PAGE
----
It is perhaps a reflection of the highly creative nature of this musical style that jazz is always evolving. Because of the value and importance that jazz places on individual improvisation, the ultimate creative process rests not with the composer or arranger, but with the single soloist, regardless of their instrument or voice.
As each new voice in jazz gains confidence, it is also struggling to find its own path. Although the solos of Armstrong or Parker or Monk might provide technical exercises for the trumpet, sax or piano player, they must use these standards as starting points for their own ideas.
We may listen to recordings of Ellington, Gillespie and Davis and admire their creations, but it is important to note that these museum pieces are being recreated every day by jazz soloists and ensembles around the world.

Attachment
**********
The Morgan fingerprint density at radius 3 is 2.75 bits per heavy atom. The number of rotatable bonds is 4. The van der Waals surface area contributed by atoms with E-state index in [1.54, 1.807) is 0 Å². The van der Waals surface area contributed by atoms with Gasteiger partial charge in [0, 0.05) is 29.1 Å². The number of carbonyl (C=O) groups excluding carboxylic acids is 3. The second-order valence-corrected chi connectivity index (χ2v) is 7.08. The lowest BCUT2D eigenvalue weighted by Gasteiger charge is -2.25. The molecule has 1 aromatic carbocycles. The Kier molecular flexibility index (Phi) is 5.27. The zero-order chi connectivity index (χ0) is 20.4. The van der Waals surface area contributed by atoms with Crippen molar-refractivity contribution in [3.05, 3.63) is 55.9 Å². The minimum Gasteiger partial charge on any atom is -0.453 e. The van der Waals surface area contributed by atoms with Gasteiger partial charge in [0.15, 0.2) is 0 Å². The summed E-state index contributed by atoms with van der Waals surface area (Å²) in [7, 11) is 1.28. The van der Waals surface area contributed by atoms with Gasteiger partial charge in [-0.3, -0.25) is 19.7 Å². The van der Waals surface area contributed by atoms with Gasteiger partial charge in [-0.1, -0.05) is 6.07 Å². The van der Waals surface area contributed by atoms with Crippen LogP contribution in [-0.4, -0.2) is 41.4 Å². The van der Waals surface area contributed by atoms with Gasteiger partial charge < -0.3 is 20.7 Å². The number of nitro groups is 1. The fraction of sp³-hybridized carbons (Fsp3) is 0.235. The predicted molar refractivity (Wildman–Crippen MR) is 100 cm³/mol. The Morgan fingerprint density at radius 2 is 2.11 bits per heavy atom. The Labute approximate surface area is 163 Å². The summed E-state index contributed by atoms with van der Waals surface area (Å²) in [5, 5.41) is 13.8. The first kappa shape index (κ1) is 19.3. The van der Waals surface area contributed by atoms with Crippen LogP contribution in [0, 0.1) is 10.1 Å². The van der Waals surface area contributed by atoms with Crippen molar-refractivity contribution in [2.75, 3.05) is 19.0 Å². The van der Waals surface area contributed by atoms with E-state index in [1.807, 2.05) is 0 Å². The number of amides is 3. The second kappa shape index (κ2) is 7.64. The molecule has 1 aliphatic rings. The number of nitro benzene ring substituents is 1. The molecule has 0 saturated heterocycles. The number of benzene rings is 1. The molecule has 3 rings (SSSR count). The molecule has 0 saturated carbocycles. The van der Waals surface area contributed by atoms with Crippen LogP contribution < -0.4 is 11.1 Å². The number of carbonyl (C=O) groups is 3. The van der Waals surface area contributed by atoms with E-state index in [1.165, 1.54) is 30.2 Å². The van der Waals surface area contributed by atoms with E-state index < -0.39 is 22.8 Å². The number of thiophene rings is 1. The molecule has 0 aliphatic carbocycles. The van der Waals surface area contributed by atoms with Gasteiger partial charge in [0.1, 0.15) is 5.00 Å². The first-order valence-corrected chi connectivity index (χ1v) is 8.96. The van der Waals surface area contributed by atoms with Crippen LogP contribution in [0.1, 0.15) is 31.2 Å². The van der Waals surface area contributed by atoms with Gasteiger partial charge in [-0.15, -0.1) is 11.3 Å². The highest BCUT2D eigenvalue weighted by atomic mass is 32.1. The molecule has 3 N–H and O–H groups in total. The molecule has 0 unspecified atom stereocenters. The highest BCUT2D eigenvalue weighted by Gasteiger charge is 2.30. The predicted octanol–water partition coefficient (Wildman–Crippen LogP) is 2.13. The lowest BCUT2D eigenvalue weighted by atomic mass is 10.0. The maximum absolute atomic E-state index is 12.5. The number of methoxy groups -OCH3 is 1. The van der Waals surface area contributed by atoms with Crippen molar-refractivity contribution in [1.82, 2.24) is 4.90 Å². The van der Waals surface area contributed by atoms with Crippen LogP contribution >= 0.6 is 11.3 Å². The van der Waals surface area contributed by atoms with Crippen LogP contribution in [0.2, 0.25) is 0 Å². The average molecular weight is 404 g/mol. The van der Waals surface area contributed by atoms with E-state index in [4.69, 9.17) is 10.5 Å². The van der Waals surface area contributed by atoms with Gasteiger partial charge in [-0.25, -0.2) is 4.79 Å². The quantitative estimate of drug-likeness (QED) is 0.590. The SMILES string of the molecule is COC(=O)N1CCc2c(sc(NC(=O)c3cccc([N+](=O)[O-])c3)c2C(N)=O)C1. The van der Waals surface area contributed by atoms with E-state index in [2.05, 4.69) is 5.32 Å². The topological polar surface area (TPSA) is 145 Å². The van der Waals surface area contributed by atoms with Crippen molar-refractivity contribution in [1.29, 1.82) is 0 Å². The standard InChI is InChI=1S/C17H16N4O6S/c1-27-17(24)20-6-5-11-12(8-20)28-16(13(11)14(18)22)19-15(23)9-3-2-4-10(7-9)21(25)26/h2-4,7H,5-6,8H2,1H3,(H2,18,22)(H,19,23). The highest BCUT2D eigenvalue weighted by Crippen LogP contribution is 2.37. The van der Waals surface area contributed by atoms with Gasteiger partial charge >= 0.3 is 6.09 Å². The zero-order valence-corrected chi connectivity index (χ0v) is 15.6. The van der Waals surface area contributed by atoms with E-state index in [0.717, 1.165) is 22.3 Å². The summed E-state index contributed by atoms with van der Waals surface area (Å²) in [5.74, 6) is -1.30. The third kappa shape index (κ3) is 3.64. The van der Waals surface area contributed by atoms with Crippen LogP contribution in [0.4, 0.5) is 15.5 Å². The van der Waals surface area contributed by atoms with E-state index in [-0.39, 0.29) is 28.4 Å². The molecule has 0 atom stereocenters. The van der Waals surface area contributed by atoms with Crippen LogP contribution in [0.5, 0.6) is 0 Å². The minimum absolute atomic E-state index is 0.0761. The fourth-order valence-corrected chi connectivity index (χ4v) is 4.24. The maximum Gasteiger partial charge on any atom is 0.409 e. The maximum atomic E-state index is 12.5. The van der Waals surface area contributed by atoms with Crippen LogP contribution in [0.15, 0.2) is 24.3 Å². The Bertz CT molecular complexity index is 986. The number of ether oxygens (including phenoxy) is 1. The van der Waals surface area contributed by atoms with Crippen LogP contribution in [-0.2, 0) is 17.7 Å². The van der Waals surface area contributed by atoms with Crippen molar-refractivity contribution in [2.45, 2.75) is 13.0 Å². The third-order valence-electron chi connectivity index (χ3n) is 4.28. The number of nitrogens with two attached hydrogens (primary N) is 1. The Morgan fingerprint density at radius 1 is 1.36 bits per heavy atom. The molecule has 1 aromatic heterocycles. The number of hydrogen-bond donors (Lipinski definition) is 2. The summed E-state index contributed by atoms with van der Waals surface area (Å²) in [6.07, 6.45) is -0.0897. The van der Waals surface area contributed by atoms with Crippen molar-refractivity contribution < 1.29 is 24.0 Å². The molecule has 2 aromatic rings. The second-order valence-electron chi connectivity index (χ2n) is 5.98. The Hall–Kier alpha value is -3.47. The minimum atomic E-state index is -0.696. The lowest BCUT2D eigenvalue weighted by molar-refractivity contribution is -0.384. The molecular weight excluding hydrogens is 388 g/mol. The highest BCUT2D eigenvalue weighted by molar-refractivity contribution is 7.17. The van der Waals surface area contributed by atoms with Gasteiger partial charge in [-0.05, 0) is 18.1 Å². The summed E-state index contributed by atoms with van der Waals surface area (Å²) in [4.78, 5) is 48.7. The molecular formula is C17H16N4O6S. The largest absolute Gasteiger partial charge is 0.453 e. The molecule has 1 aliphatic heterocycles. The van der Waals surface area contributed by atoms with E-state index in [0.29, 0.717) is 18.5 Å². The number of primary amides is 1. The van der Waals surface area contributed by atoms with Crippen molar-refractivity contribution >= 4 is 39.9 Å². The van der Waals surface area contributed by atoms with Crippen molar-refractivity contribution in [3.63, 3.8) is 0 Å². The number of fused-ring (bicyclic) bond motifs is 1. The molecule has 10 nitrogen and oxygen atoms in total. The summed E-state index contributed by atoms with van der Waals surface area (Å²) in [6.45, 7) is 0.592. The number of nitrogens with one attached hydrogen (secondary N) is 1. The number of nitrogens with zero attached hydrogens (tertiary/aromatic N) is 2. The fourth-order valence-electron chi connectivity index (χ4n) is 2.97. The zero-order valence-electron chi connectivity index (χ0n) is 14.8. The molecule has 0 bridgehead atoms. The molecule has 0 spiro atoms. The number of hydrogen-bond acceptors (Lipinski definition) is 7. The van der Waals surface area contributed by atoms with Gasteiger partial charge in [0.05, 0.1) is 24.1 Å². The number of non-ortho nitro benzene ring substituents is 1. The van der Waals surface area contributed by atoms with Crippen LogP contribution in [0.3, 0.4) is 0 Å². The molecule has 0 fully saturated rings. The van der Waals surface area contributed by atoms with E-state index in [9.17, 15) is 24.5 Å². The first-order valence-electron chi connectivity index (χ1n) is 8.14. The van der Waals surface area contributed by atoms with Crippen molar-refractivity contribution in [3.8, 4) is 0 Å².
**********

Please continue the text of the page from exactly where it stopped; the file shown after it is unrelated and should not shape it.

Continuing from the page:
The strongest apologist for the relevance of jazz is Wynton Marsalis. He has said that “all jazz is modern. The only thing that makes it old is when nobody plays it.”
Far from being dead or extinct, the museum comes alive every time a new generation of Satchmos, Dizzys or Monks puts their layer of individuality on top of the masterpieces left them by the geniuses in the wings. With the tools and standards they have inherited, passion in their hearts and voices in the wings shouting “Reach, man, reach!”, the new lions will discover the path for jazz in the 21st century.